Big 12 athletic directors did not recommend a proposal to add a conference championship game in football during Thursday’s meeting, making it unlikely that such a game would be added for the 2016 season, Commissioner Bob Bowlsby said.
Instead, Bowlsby said league administrators have enlisted a research firm to collect data on issues related to expansion and the most advantageous way, based on percentages, for Big 12 teams to consistently produce a participant in the College Football Playoff.
That data will be examined in detail at the league’s spring meetings, May 31-June 3, and Bowlsby stressed that administrators are “trying to take a deep dive” into all issues surrounding the league before making binding decisions.
No actions are expected on hot-button topics raised by Oklahoma President David Boren, a proponent of league expansion, a Big 12 network and a football championship game.
Adding a football championship game could be addressed at that point, Bowlsby said, although the short turnaround time makes implementation for the 2016 season “unlikely.”
League chief executives meet Friday, but Bowlsby said no actions are expected on hot-button topics raised last month by Oklahoma President David Boren, a proponent of league expansion, a Big 12 network and a conference championship game in football.
Bowlsby said he expects only “high-level discussions” among CEOs in regard to conference issues and downplayed Boren’s claim that the Big 12 is “disadvantaged” in its CFP efforts because it is the only Power 5 league without a football championship game.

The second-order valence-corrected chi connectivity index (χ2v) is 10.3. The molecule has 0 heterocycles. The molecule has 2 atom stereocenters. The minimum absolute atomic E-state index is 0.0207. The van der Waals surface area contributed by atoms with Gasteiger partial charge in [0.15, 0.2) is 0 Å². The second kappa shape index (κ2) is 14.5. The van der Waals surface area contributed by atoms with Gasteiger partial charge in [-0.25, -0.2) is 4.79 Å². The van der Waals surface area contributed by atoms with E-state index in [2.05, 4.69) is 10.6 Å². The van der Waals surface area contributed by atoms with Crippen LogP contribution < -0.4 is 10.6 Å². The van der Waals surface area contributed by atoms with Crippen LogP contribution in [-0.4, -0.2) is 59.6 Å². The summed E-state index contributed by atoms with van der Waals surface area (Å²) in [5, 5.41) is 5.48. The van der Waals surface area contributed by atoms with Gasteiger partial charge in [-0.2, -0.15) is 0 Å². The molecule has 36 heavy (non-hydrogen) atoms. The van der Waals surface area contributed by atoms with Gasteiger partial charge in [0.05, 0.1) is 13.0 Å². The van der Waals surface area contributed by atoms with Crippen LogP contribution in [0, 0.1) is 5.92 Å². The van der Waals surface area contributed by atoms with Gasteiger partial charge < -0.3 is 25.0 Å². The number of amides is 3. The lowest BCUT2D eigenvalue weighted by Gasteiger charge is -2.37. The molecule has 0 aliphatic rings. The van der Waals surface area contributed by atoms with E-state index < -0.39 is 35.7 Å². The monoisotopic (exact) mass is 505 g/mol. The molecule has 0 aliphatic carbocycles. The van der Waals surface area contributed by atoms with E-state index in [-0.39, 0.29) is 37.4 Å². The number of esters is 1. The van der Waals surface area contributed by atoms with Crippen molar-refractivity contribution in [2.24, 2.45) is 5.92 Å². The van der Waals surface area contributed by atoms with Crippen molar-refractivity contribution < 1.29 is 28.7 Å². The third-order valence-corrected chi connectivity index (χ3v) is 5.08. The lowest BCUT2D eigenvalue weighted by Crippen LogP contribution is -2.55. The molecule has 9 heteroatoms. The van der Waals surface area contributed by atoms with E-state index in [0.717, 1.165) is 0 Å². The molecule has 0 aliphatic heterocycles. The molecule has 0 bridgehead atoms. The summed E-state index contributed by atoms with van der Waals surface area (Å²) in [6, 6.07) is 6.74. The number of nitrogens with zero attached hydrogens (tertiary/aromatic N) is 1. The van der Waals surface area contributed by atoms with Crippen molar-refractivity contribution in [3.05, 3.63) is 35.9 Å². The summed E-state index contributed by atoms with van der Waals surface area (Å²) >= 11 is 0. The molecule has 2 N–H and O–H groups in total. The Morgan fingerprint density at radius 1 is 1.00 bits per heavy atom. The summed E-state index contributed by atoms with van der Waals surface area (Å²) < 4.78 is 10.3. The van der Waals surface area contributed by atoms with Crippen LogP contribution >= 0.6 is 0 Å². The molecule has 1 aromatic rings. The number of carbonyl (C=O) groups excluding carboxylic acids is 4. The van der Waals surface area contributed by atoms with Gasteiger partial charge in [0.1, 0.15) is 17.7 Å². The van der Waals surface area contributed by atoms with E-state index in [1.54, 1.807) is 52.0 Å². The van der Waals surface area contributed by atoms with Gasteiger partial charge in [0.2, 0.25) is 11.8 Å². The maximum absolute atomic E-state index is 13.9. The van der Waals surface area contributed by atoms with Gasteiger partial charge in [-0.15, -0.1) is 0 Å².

“I think we’re enjoying substantial prosperity,” Bowlsby said, referring to league-record revenues disbursed in May ($23 million to $27 million per school) and recent success in basketball, volleyball and other sports.
Bowlsby acknowledged long-term revenue models for two leagues with successful conference networks, the Big Ten and SEC, show the Big 12 eventually falls behind on per capita revenues.
But adding a conference network to coexist with the ESPN-affiliated Longhorn Network, which pays Texas $15 million per year through 2031, would be “an enormously complex process,” Bowlsby said.
I’m not going to rule it out. But it’s not on the drawing board for the next two years. We’ll see. It was a great rivalry.
Texas athletic director Mike Perrin, on whether Longhorns will again play Texas A&M in football
Texas athletic director Mike Perrin made it clear there is little sentiment in Austin to tweak an LHN agreement that “has been a real success for us.” He also showed some degree of warmth to the idea of resuming the school’s dormant football rivalry with Texas A&M, but not immediately.
“I’m not going to rule it out,” Perrin said. “But it’s not on the drawing board for the next two years. We’ll see. It was a great rivalry.”